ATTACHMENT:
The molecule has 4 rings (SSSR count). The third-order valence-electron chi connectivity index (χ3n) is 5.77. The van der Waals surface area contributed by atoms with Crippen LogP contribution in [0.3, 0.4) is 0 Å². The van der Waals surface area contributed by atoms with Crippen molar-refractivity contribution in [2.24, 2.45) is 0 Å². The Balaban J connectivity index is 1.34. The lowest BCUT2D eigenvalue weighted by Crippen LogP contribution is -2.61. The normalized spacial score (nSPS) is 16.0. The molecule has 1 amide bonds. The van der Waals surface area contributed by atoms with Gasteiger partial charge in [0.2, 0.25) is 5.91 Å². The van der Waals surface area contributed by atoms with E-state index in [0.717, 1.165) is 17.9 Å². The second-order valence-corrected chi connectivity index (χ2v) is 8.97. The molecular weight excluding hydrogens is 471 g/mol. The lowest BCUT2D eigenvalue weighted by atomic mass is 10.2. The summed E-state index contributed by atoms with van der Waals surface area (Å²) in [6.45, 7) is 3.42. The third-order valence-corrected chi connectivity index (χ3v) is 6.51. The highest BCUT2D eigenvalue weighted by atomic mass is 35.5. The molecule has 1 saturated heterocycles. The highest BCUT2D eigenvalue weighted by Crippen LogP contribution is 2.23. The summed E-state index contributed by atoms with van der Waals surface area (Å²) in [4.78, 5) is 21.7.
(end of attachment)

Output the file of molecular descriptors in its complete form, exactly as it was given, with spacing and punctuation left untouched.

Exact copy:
The molecule has 4 rings (SSSR count). The third-order valence-electron chi connectivity index (χ3n) is 5.77. The van der Waals surface area contributed by atoms with Crippen LogP contribution in [0.3, 0.4) is 0 Å². The van der Waals surface area contributed by atoms with Crippen molar-refractivity contribution in [2.24, 2.45) is 0 Å². The Balaban J connectivity index is 1.34. The lowest BCUT2D eigenvalue weighted by Crippen LogP contribution is -2.61. The normalized spacial score (nSPS) is 16.0. The molecule has 1 amide bonds. The van der Waals surface area contributed by atoms with Gasteiger partial charge in [0.2, 0.25) is 5.91 Å². The van der Waals surface area contributed by atoms with E-state index in [0.717, 1.165) is 17.9 Å². The second-order valence-corrected chi connectivity index (χ2v) is 8.97. The molecular weight excluding hydrogens is 471 g/mol. The lowest BCUT2D eigenvalue weighted by atomic mass is 10.2. The summed E-state index contributed by atoms with van der Waals surface area (Å²) in [6.45, 7) is 3.42. The third-order valence-corrected chi connectivity index (χ3v) is 6.51. The highest BCUT2D eigenvalue weighted by atomic mass is 35.5. The molecule has 1 saturated heterocycles. The highest BCUT2D eigenvalue weighted by Crippen LogP contribution is 2.23. The summed E-state index contributed by atoms with van der Waals surface area (Å²) in [4.78, 5) is 21.7.